Friday, July 11, 2008

Microsoft Enterprise Library 4.0

I attended a webinar yesterday on Microsoft Enterprise Library 4.0 and I think I wasted my time. Even though it was described as Level 200 – Intro, the presenters assumed that the audience knew something about prior versions of EntLib which I did not. I was hoping for some pictures of the architecture (which they did provide) and then examples showing how you used to do something and how you can do it better with EntLib.

I think that the concept is good and similar to what we have being doing with the Factory and Data Dictionary in VFE for years. I want to be able to see the injection side but I just couldn’t see it in the examples provided. I thought maybe it was just me but another person on my team (VB.NET programmer) didn’t really get it either.

Part II is this afternoon but I think I may pass until I do some more reading on Aspect-Oriented Programming and earlier versions of EntLib.



At 7/11/2008 3:41 PM, Blogger Bob said...

Hi Toni,

Enterprise library is HUGE. There is so much to it you can't really show it all off in a webinar. (BTW: If this was an MS webinar they are much better to watch on demand.)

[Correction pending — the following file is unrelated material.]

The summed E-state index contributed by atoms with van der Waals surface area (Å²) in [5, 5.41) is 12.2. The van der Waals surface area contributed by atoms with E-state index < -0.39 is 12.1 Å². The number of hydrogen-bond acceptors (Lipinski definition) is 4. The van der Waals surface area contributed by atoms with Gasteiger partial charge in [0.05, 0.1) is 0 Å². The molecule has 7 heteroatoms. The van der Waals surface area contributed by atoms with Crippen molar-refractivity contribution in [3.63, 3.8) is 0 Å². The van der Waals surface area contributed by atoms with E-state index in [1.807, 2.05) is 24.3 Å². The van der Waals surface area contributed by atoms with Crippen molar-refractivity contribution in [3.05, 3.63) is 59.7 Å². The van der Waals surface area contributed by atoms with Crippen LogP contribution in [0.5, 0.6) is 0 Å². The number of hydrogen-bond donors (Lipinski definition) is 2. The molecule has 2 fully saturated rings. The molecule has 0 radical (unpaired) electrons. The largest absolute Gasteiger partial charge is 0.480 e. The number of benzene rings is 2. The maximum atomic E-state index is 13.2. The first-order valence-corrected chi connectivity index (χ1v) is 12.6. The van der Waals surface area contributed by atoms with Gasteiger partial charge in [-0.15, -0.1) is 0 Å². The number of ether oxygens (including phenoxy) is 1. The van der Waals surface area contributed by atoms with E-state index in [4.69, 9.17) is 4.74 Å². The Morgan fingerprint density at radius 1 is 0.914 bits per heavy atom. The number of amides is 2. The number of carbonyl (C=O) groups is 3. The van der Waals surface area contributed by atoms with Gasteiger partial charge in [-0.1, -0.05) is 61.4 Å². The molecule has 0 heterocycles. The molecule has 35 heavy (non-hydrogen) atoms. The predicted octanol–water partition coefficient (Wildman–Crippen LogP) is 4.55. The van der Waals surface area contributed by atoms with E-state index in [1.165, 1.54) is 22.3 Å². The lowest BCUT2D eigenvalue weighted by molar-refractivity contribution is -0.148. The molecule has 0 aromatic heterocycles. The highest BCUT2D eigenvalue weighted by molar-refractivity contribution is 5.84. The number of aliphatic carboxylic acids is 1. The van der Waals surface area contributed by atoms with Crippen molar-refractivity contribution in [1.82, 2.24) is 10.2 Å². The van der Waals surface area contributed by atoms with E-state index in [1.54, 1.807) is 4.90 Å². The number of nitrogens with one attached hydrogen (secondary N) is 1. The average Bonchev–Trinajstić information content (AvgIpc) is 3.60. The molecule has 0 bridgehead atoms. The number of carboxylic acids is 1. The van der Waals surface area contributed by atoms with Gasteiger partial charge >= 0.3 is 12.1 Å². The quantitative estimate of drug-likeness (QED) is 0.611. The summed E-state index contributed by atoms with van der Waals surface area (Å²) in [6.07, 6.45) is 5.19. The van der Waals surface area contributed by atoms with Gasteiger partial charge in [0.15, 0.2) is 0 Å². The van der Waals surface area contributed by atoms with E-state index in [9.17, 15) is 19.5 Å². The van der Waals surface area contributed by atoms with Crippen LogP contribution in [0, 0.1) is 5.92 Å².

Also, Enterprise library is HEAVY on the architecture. While it is really nice if you need all those features... it is probably overkill for most of the apps you might write.

Interesting to see that you are looking into .Net. :)


At 7/11/2008 4:06 PM, Blogger Toni M. Feltman said...

Thanks for your comments. I did not watch part 2 today because I was so lost yesterday but the other members of my team that did watch said it was what I was asking for yesterday. Figures... I will watch it when the recording is available and be able to move on from there.

At 1/09/2010 6:41 AM, Blogger eBlogger said...

Hmmm! Yeah, I decided to go through the whole deal. I must confess, it was a bit confusing even for a veteran MS Ent Lib developer. Out of all the blocks, I have explored CAB extensively and have found that it is a great asset for small apps. However, as soon as we start getting bigger, say more than 2 servers in a web farm, Caching application block starts acting up due to its in-process and standalone nature. They need to do a lot of work to make it more scalabale and reliable in my humble opinion.


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